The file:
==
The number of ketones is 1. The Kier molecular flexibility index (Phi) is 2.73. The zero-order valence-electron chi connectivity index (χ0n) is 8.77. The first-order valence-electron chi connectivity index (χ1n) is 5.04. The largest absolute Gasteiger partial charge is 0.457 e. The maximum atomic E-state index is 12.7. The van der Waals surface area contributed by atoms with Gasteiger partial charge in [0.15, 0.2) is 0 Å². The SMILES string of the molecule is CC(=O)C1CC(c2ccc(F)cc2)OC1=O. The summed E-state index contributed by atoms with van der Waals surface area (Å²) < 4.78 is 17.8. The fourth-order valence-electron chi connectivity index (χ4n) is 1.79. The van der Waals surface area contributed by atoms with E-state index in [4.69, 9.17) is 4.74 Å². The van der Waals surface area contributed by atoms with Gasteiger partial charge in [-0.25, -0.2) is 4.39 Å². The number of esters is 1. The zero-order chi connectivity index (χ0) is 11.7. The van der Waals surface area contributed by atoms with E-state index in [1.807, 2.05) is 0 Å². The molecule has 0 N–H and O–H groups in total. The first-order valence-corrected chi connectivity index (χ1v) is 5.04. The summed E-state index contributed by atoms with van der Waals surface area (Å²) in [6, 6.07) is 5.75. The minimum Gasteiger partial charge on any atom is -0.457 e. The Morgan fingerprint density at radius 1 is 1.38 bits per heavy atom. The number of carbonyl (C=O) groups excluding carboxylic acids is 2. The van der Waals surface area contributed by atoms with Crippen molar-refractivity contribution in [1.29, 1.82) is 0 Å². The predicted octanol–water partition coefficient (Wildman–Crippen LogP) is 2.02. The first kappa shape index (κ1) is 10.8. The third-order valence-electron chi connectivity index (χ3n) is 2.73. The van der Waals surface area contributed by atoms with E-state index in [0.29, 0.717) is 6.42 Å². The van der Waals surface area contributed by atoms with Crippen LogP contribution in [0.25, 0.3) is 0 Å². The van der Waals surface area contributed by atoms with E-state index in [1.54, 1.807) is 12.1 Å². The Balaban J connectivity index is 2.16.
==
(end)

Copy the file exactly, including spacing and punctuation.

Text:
The number of ketones is 1. The Kier molecular flexibility index (Phi) is 2.73. The zero-order valence-electron chi connectivity index (χ0n) is 8.77. The first-order valence-electron chi connectivity index (χ1n) is 5.04. The largest absolute Gasteiger partial charge is 0.457 e. The maximum atomic E-state index is 12.7. The van der Waals surface area contributed by atoms with Gasteiger partial charge in [0.15, 0.2) is 0 Å². The SMILES string of the molecule is CC(=O)C1CC(c2ccc(F)cc2)OC1=O. The summed E-state index contributed by atoms with van der Waals surface area (Å²) < 4.78 is 17.8. The fourth-order valence-electron chi connectivity index (χ4n) is 1.79. The van der Waals surface area contributed by atoms with E-state index in [4.69, 9.17) is 4.74 Å². The van der Waals surface area contributed by atoms with Gasteiger partial charge in [-0.25, -0.2) is 4.39 Å². The number of esters is 1. The zero-order chi connectivity index (χ0) is 11.7. The van der Waals surface area contributed by atoms with E-state index in [1.807, 2.05) is 0 Å². The molecule has 0 N–H and O–H groups in total. The first-order valence-corrected chi connectivity index (χ1v) is 5.04. The summed E-state index contributed by atoms with van der Waals surface area (Å²) in [6, 6.07) is 5.75. The minimum Gasteiger partial charge on any atom is -0.457 e. The Morgan fingerprint density at radius 1 is 1.38 bits per heavy atom. The number of carbonyl (C=O) groups excluding carboxylic acids is 2. The van der Waals surface area contributed by atoms with Crippen molar-refractivity contribution in [1.29, 1.82) is 0 Å². The predicted octanol–water partition coefficient (Wildman–Crippen LogP) is 2.02. The first kappa shape index (κ1) is 10.8. The third-order valence-electron chi connectivity index (χ3n) is 2.73. The van der Waals surface area contributed by atoms with E-state index in [0.29, 0.717) is 6.42 Å². The van der Waals surface area contributed by atoms with Crippen LogP contribution in [0.25, 0.3) is 0 Å². The van der Waals surface area contributed by atoms with E-state index in [1.54, 1.807) is 12.1 Å². The Balaban J connectivity index is 2.16.